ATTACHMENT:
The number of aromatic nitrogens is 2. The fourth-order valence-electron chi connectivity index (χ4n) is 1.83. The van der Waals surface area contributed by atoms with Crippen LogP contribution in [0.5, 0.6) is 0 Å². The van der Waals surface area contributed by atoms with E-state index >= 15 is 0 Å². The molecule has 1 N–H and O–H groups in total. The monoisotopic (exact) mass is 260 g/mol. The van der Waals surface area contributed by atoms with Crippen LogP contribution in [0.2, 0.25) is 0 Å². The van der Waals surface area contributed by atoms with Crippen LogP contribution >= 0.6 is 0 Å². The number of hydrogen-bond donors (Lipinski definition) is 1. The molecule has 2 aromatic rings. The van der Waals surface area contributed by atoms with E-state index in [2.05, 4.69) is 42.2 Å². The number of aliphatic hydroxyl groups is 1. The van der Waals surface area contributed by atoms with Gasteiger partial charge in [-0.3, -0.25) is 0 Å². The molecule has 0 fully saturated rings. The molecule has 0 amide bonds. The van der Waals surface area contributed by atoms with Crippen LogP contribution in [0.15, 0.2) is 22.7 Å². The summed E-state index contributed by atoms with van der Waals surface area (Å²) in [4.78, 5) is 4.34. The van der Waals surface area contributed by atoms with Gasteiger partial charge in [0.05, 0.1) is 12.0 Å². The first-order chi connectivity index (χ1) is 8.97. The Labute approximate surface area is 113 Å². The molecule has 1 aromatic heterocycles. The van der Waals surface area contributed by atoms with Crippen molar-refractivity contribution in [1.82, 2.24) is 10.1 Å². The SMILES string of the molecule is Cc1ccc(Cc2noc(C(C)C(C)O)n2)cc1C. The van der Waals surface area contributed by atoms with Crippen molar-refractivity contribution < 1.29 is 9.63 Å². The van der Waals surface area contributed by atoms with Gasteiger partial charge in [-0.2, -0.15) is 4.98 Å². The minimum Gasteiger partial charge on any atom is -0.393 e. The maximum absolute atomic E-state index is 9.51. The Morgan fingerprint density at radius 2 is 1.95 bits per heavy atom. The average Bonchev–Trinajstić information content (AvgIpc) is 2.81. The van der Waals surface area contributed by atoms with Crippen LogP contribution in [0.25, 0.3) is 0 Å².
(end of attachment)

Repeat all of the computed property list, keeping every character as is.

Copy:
The number of aromatic nitrogens is 2. The fourth-order valence-electron chi connectivity index (χ4n) is 1.83. The van der Waals surface area contributed by atoms with Crippen LogP contribution in [0.5, 0.6) is 0 Å². The van der Waals surface area contributed by atoms with E-state index >= 15 is 0 Å². The molecule has 1 N–H and O–H groups in total. The monoisotopic (exact) mass is 260 g/mol. The van der Waals surface area contributed by atoms with Crippen LogP contribution in [0.2, 0.25) is 0 Å². The van der Waals surface area contributed by atoms with Crippen LogP contribution >= 0.6 is 0 Å². The number of hydrogen-bond donors (Lipinski definition) is 1. The molecule has 2 aromatic rings. The van der Waals surface area contributed by atoms with E-state index in [2.05, 4.69) is 42.2 Å². The number of aliphatic hydroxyl groups is 1. The van der Waals surface area contributed by atoms with Gasteiger partial charge in [-0.3, -0.25) is 0 Å². The molecule has 0 fully saturated rings. The molecule has 0 amide bonds. The van der Waals surface area contributed by atoms with Crippen LogP contribution in [0.15, 0.2) is 22.7 Å². The summed E-state index contributed by atoms with van der Waals surface area (Å²) in [4.78, 5) is 4.34. The van der Waals surface area contributed by atoms with Gasteiger partial charge in [0.05, 0.1) is 12.0 Å². The first-order chi connectivity index (χ1) is 8.97. The Labute approximate surface area is 113 Å². The molecule has 1 aromatic heterocycles. The van der Waals surface area contributed by atoms with Crippen molar-refractivity contribution in [1.82, 2.24) is 10.1 Å². The SMILES string of the molecule is Cc1ccc(Cc2noc(C(C)C(C)O)n2)cc1C. The van der Waals surface area contributed by atoms with Crippen molar-refractivity contribution < 1.29 is 9.63 Å². The van der Waals surface area contributed by atoms with Gasteiger partial charge in [-0.2, -0.15) is 4.98 Å². The minimum Gasteiger partial charge on any atom is -0.393 e. The maximum absolute atomic E-state index is 9.51. The Morgan fingerprint density at radius 2 is 1.95 bits per heavy atom. The average Bonchev–Trinajstić information content (AvgIpc) is 2.81. The van der Waals surface area contributed by atoms with Crippen LogP contribution in [0.25, 0.3) is 0 Å².